With 90 percent of Americans admitting to using laptops and cell phones in the moments before going to bed — a behavior that is associated with symptoms of insomnia — researchers from Columbia University Medical Center are investigating whether a solution can be found in a method that would curb the negative effects of electronic device light exposure.
Understanding that most people are unlikely to alter their device behavior, researchers examined how consumers might use amber-tinted lenses to block the blue-wavelength light from LED devices, which is linked to suppressed melatonin and increased alertness.
Enlisting the participation of 14 individuals, each with an insomnia diagnosis, researchers wanted to determine if blocking the blue light from LED devices in the hours leading up to bedtime would improve sleep.
Participants wearing wrap-around frames with either amber-tinted lenses or clear placebo lenses were monitored for seven consecutive nights. Four weeks after the initial testing, the participants originally wearing the placebo lenses were then monitored wearing the amber-tinted lenses and vice versa.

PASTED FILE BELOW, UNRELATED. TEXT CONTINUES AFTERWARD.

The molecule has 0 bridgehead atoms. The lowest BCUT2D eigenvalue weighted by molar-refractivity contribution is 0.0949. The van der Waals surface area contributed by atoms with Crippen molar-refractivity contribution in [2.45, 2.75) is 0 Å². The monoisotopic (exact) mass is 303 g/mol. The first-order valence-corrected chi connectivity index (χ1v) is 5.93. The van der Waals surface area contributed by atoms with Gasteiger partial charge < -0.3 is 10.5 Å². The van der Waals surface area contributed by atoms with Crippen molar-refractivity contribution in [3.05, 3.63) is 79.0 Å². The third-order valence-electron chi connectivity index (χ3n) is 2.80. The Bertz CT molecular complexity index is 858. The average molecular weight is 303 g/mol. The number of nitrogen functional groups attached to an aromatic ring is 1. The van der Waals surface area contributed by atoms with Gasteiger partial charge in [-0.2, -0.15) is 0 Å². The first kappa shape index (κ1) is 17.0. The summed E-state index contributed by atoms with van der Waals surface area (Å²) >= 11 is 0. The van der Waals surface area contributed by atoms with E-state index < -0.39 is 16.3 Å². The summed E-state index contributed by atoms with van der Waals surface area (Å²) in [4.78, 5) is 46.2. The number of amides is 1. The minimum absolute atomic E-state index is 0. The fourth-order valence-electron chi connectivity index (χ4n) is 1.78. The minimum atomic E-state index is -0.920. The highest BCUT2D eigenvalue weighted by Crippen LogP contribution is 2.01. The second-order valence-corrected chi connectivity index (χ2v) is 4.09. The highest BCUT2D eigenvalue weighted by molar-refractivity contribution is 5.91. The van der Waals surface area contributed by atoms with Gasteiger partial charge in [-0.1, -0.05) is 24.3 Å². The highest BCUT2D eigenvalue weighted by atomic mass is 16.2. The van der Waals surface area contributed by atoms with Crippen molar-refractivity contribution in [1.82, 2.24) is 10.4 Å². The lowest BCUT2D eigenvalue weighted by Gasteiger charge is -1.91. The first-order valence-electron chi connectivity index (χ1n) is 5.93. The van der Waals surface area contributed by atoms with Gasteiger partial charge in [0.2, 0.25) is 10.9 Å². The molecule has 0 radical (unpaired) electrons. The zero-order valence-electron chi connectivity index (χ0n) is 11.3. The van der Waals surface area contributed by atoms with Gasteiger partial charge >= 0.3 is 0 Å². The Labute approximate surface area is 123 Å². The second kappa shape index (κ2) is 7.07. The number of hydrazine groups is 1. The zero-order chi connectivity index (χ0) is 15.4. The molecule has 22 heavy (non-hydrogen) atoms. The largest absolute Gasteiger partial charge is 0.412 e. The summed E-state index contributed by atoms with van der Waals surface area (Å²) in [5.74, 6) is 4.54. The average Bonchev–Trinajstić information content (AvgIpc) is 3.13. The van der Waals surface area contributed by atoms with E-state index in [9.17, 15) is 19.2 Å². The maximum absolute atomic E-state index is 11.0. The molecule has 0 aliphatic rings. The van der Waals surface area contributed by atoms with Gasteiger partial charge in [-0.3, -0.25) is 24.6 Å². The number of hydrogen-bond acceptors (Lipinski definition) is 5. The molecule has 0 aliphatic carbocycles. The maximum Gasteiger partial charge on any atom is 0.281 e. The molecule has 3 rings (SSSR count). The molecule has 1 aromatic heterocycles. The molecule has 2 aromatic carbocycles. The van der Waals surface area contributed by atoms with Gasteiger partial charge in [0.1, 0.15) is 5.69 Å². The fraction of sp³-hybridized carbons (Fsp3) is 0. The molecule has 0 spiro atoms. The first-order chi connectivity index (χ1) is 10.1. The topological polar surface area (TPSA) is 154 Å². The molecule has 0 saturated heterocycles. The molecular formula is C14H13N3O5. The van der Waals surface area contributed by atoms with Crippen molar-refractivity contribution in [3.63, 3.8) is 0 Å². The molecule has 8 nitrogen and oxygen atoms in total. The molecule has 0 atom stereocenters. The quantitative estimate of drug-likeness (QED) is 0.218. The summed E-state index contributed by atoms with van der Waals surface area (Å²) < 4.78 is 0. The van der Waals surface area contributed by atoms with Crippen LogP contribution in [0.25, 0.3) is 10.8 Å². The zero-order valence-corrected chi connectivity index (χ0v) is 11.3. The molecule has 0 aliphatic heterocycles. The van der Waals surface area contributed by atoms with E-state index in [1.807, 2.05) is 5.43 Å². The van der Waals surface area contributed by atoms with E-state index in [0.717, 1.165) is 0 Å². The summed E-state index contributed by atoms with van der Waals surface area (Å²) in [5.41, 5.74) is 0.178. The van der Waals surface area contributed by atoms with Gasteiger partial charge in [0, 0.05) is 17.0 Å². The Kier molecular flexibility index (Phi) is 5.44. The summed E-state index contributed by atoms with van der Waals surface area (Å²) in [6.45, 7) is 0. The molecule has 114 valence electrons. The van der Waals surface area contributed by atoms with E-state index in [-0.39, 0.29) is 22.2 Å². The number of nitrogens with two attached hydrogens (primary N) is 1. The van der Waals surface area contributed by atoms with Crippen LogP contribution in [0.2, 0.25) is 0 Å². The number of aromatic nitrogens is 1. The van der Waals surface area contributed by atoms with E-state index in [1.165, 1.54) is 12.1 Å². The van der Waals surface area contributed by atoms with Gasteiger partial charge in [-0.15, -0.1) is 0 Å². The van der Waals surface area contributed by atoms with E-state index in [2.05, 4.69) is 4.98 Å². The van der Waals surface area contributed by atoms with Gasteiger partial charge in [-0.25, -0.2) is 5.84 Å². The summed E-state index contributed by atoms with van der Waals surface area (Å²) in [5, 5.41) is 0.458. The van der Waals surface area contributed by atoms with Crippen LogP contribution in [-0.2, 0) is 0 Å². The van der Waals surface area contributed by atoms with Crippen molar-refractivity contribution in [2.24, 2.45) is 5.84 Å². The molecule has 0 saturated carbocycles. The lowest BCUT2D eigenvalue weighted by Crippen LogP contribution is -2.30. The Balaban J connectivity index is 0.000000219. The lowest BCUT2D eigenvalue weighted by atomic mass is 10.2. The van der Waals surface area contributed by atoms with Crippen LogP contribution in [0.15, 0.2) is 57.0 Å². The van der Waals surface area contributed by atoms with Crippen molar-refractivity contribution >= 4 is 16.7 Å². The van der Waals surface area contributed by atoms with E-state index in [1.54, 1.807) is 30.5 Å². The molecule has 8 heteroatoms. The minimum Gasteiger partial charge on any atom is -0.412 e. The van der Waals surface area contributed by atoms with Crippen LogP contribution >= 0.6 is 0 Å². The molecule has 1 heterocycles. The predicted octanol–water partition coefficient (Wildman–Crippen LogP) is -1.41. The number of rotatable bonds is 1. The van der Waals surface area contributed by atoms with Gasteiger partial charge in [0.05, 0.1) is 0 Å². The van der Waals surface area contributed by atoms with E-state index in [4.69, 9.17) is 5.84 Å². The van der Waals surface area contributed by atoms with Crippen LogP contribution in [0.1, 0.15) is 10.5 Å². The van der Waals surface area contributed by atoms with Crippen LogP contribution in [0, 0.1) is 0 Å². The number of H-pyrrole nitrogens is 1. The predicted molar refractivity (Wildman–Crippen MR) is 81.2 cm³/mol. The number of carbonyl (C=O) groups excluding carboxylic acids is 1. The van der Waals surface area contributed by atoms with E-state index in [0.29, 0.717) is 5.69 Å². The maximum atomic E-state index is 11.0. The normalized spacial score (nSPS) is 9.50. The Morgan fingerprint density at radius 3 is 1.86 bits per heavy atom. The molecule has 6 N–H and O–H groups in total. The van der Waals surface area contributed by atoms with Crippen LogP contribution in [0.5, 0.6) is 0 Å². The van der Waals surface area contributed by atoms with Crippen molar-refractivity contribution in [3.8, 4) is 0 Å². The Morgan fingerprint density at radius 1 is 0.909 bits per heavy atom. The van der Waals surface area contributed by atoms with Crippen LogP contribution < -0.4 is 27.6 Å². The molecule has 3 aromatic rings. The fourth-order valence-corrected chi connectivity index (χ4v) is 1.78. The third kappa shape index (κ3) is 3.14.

Among the findings, researchers determined that those viewing the electronic devices through amber-tinted lenses slept 30 minutes longer than participants viewing the devices through the placebo lenses. Likewise, participants reported in a survey that their overall sleep quality had improved when viewing the devices through the amber-tinted lenses.
"Now more than ever we are exposing ourselves to high amounts of blue light before bedtime, which may contribute to or exacerbate sleep problems," said Ari Shechter, PhD, assistant professor of medical sciences at Columbia. "Amber lenses are affordable and they can easily be combined with other established cognitive and behavioral techniques for insomnia management."
Noting that many smartphone screens can be adjusted to emit amber light instead of the blue light, Shechter continued, "I do recommend using the amber setting on smartphones at night, in addition to manually reducing the brightness levels. But blue light does not only come from our phones. It is emitted from televisions, computers, and importantly, from many light bulbs and other LED light sources that are increasingly used in our homes because they are energy-efficient and cost-effective."
“The glasses approach allows us to filter out blue-wavelength light from all these sources, which might be particularly useful for individuals with sleep difficulties," Schechter added.
The study is published in the Journal of Psychiatric Research.